But at least we have the opportunity to talk about boats and lives and dreams!

I am OK with whatever motivation people may have to come to a forum and TALK.

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Old 17-07-2016, 08:29   #30
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I call BullS$!T on that.

Now admittedly I am still working out the "bugs" on our boat and the systems I have installed, the little gen requires so much attention that my Daughter has nicknamed it my little Buddy, but I have come to the belief that growing up and chasing professions that have as their basis mechanical aptitude is almost required, if I tried hiring people to fix things as they broke, even if I could afford it, would be so frustrating I'd quit.
When I was in the Dry Tortugas we met a couple down on their 65' Viking Sportfisherman. Next morning they came by in their dinghy to drop off a gl of gas I had asked to borrow and mentioned they were having battery problems, I offered my services of course. Anyway I got over there and met the Professional Capt they had hired to drive the boat, anyway what was wrong was they had a shorted battery that the charger had overheated, the fire system on the boat had detected the hot battery as there was a sensor for that, it had disabled the engines, armed the Halon system and closed the huge ventilators the twin 2000 HP engines breathed through.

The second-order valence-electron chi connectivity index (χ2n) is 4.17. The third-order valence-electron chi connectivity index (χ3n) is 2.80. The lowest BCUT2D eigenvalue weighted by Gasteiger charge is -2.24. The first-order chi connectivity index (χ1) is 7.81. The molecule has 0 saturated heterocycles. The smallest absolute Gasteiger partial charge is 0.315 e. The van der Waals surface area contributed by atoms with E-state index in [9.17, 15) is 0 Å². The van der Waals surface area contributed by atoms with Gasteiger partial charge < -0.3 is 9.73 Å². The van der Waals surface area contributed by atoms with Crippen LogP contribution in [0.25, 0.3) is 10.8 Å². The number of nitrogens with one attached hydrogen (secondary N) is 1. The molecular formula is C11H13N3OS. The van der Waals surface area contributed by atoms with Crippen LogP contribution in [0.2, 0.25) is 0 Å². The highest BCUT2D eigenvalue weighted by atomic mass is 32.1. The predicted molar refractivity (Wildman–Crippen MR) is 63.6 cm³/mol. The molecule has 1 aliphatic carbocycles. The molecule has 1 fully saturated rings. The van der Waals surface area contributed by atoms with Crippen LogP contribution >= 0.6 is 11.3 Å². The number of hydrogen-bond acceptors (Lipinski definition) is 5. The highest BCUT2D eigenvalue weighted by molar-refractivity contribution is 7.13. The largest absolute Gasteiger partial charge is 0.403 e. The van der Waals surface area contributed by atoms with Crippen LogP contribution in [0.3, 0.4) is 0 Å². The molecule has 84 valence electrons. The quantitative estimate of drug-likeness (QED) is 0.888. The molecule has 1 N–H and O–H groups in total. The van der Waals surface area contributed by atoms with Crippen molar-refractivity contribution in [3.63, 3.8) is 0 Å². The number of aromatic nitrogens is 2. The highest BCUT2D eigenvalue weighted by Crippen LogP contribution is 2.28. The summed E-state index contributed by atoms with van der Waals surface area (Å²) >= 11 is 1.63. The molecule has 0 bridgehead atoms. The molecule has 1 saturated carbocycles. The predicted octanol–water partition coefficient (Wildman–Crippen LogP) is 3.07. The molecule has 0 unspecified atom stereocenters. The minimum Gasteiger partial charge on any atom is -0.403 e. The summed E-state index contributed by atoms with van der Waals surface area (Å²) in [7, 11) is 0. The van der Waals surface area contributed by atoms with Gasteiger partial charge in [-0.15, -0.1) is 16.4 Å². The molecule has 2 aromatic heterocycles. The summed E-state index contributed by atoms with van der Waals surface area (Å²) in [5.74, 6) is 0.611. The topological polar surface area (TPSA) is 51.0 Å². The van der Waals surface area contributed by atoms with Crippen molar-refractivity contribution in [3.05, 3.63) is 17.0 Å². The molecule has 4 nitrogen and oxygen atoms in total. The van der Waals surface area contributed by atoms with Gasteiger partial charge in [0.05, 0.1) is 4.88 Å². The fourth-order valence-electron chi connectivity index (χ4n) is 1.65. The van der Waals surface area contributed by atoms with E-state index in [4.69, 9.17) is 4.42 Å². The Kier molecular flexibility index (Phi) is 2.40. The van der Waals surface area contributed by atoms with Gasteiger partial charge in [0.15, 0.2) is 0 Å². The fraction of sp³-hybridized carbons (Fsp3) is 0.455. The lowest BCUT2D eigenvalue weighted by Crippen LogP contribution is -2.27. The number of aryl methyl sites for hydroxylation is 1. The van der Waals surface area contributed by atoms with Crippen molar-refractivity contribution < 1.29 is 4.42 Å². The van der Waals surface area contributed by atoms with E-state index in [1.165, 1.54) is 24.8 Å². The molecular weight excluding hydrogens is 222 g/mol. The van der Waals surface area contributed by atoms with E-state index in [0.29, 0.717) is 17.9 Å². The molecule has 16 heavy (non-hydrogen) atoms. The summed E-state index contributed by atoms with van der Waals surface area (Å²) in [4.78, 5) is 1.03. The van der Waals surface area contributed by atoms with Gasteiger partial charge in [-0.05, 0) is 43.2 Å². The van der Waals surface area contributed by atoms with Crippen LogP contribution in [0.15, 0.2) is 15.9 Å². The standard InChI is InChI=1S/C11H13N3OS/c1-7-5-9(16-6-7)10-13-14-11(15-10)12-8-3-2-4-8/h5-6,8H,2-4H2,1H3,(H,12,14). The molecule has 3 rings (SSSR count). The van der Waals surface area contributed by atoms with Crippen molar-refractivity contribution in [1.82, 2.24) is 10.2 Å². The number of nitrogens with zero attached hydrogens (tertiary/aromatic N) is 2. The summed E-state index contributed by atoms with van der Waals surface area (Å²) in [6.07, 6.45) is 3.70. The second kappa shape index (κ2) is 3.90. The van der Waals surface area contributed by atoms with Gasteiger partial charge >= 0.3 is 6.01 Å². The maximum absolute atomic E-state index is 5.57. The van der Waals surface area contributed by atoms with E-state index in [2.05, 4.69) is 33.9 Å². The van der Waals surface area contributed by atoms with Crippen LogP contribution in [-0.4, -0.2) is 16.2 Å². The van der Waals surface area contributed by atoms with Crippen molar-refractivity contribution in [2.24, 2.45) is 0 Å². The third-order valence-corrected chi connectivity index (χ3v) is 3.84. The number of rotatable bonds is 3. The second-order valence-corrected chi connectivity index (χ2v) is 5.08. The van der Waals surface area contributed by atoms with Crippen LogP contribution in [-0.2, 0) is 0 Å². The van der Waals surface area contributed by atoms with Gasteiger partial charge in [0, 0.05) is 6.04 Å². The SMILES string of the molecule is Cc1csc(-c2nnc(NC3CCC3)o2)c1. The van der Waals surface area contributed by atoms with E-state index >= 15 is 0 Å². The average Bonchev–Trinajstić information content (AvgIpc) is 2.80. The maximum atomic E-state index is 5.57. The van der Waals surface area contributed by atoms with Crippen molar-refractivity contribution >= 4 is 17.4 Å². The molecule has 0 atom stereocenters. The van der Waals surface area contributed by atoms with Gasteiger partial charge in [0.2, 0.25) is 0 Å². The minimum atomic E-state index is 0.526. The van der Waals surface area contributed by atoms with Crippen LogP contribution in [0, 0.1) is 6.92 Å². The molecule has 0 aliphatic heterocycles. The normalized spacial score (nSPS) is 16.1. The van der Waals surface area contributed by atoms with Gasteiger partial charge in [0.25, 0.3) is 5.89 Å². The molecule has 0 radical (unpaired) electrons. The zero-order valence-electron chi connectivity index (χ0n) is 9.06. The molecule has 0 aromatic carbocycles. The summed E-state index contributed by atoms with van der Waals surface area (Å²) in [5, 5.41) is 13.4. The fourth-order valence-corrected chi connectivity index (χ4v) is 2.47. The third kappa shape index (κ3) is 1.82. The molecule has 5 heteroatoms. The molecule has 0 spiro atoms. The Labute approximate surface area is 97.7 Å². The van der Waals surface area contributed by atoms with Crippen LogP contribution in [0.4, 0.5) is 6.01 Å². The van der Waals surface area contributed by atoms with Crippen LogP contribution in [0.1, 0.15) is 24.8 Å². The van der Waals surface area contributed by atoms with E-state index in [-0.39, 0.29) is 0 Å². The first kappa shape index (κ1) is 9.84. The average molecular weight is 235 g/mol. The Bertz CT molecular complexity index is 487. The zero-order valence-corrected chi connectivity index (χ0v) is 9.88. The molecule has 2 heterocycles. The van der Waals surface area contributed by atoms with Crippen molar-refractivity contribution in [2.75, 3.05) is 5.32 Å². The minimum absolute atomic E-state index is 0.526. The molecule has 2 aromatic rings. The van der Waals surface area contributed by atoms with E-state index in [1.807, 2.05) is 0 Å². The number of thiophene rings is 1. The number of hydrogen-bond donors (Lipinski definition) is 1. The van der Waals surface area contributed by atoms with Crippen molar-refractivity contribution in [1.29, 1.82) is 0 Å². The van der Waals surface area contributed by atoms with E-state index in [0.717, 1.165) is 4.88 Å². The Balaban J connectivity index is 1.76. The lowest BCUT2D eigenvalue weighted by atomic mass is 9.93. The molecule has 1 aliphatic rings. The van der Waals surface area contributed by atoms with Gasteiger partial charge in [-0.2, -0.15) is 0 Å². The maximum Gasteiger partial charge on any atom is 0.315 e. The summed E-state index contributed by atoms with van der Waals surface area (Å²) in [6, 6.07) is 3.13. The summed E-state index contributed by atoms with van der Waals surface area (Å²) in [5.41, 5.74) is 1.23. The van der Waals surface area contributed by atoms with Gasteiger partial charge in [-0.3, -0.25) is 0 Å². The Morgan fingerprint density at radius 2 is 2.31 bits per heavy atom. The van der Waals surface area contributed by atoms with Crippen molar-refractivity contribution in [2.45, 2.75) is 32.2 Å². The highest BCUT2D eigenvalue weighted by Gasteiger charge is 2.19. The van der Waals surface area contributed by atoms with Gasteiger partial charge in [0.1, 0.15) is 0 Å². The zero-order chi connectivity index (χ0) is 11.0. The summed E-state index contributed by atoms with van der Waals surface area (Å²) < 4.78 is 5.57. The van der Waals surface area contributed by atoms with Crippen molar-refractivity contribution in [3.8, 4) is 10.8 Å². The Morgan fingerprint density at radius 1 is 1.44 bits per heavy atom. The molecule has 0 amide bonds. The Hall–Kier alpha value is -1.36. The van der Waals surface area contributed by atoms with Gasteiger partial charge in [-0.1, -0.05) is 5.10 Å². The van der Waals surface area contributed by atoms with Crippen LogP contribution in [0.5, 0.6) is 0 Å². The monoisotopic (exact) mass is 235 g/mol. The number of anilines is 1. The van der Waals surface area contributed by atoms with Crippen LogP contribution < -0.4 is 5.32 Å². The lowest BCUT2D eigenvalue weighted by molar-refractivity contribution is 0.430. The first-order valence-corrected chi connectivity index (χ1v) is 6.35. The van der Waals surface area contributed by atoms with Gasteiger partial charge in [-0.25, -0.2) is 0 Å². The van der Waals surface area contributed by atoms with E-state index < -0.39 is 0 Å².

They were stuck because nobody at Viking would answer the phone as it was a weekend, I found the hot battery with my IR thermometer, disconnected the overheat sensor and advised him to turn off the charger to that bank. When I disconnected the sensor the overheat condition of course was no longer detected and the fire suppression system enabled the engines, disabled the Halon system and opened the ventilators.
7 million dollar boat, disabled by a hot battery, a couple stuck and a professional Capt., from an overheated battery.
You wouldn't have believed the bridge in that thing, looked like six big huge computer monitors, Pro Capt's biggest concern was if there was enough in the bank to power the Nav system.